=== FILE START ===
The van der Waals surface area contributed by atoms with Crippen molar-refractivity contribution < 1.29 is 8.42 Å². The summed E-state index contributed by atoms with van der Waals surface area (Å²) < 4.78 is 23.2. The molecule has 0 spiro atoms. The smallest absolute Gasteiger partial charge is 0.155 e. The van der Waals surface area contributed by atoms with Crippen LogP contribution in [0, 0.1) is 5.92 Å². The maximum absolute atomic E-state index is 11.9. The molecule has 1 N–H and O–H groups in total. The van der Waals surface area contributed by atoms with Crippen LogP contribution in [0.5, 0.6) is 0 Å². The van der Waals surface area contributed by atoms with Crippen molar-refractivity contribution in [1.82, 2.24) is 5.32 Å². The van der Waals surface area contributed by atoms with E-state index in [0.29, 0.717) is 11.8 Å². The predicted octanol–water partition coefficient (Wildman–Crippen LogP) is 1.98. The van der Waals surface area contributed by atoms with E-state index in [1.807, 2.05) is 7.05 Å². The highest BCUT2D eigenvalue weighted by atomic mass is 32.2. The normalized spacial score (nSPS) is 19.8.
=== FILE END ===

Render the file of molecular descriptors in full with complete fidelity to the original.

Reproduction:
The van der Waals surface area contributed by atoms with Crippen molar-refractivity contribution < 1.29 is 8.42 Å². The summed E-state index contributed by atoms with van der Waals surface area (Å²) < 4.78 is 23.2. The molecule has 0 spiro atoms. The smallest absolute Gasteiger partial charge is 0.155 e. The van der Waals surface area contributed by atoms with Crippen LogP contribution in [0, 0.1) is 5.92 Å². The maximum absolute atomic E-state index is 11.9. The molecule has 1 N–H and O–H groups in total. The van der Waals surface area contributed by atoms with Crippen LogP contribution in [0.5, 0.6) is 0 Å². The van der Waals surface area contributed by atoms with Crippen molar-refractivity contribution in [1.82, 2.24) is 5.32 Å². The van der Waals surface area contributed by atoms with E-state index in [0.29, 0.717) is 11.8 Å². The predicted octanol–water partition coefficient (Wildman–Crippen LogP) is 1.98. The van der Waals surface area contributed by atoms with E-state index in [1.807, 2.05) is 7.05 Å². The highest BCUT2D eigenvalue weighted by atomic mass is 32.2. The normalized spacial score (nSPS) is 19.8.